María del Pilar, a Ventureño Chumash woman, visited the Lone Woman in Santa Barbara in 1853. J.P. Harrington informant Luisa Ygnacio said that Pilar went with Martina, a Cruzeño Chumash woman, from Ventura to Santa Barbara and collected clams to give to the Lone Woman. Because she had some familiarity with Fernandeño, the dialect of Gabrielino spoken in the San Fernando Valley, Pilar tried to speak to the Lone Woman, but with limited success.
DATE OF BIRTH: 1807
PLACE OF BIRTH: Ta’apu (Rancho Tapo, Simi Valley), Alta California, New Spain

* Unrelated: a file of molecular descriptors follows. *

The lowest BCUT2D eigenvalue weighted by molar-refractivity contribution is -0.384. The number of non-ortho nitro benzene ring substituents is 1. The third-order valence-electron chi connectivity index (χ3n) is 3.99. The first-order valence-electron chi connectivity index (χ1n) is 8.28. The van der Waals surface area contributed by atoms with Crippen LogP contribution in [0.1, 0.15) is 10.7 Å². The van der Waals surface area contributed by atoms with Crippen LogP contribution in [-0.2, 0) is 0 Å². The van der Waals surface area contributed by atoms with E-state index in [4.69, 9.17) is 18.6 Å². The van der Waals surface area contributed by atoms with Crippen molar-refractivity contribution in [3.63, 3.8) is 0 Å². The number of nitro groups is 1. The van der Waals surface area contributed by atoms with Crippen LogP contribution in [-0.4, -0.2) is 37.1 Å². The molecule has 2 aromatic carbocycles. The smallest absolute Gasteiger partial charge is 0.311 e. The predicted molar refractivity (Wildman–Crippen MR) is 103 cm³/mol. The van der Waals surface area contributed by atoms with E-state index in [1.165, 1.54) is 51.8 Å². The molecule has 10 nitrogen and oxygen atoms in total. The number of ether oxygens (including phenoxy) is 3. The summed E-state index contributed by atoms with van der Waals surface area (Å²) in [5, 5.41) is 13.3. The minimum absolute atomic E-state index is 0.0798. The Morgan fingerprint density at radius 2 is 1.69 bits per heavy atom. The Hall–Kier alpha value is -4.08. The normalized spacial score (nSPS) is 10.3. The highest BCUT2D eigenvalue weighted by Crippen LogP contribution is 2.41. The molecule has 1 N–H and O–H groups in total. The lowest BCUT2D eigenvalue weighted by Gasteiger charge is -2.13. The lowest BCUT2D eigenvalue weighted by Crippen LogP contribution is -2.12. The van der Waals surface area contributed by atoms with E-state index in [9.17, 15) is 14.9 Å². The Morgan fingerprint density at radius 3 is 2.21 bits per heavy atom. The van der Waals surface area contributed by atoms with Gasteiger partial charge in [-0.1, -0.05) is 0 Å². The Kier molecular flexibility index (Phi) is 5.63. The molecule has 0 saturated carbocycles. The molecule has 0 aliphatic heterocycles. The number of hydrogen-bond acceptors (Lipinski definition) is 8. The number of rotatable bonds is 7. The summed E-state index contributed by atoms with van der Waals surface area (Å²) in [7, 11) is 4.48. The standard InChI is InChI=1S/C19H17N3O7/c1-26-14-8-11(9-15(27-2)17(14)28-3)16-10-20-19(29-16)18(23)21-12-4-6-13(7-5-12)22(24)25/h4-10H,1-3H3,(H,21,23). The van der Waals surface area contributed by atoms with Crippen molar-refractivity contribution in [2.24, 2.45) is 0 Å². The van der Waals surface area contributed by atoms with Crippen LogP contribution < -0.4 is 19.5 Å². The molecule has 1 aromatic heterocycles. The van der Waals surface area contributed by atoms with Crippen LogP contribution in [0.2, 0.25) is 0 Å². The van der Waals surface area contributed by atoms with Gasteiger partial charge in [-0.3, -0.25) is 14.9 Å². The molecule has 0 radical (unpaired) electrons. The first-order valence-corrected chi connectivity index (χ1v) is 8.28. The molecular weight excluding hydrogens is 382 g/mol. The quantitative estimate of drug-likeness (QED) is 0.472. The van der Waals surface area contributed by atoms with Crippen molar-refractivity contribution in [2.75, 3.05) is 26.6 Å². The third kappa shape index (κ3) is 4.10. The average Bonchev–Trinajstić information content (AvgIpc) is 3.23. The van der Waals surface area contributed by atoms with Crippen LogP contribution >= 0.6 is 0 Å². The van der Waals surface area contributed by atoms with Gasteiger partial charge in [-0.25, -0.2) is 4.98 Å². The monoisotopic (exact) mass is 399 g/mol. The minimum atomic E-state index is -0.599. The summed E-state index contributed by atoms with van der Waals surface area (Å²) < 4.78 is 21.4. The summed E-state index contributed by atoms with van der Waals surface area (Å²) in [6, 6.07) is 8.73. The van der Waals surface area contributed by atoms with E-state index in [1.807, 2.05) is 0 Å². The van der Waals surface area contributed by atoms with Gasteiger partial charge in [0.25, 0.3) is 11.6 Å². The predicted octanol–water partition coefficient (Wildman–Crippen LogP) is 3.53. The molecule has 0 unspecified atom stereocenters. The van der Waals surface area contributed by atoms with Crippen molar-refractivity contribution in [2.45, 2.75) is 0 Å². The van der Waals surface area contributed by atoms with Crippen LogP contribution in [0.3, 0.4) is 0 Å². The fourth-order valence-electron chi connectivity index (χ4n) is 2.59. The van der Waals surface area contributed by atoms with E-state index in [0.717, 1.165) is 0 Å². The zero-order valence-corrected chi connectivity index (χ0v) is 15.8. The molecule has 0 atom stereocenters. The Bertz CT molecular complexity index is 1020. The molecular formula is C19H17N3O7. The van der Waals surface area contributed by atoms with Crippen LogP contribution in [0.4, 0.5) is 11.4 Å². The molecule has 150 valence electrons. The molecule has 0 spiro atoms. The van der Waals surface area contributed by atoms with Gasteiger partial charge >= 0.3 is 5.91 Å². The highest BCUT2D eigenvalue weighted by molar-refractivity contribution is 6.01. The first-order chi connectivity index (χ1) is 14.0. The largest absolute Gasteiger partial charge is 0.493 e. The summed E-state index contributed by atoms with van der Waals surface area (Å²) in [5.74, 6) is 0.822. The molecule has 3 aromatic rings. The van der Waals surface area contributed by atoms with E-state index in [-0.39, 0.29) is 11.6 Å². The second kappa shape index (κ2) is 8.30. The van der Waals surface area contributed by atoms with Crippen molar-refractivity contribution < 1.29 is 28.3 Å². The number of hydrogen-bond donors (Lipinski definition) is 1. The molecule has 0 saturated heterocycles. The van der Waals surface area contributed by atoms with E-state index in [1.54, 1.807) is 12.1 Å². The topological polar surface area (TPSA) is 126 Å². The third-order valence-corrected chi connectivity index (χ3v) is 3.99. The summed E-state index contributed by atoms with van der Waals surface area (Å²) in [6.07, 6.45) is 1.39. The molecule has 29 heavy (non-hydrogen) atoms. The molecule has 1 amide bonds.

DATE OF DEATH: 1860
PLACE OF BURIAL: Mission Santa Barbara, California, USA
1852 California State census, Santa Barbara County, California, population schedule, Santa Barbara, p. 37 penned, line 33, Maria Pilar, digital image. Ancestry.com. (: accessed January 23, 2016), citing California State Library repository collection C144, roll 5.
Hudson, Travis. “Recently Discovered Accounts Concerning the ‘Lone Woman’ of San Nicolas Island.” Journal of California and Great Basin Anthropology 3 (1981): 193–194.
Johnson, John, “Chumash Indians in Simi Valley,” in Simi Valley, a Journey Through Time, Patricia Havens, ed., pp. 15–17. Simi Valley Historical Society and Museum, 1997.
Schwartz, Steven J., Susan L. Morris, John R. Johnson. The Lone Woman of San Nicolas Island: Her Story from Native American Sources. Presentation at the May 2018 meeting of the Santa Barbara County Archaeological Society, Santa Barbara, California.
María del Pilar
Last updated: November 16, 2018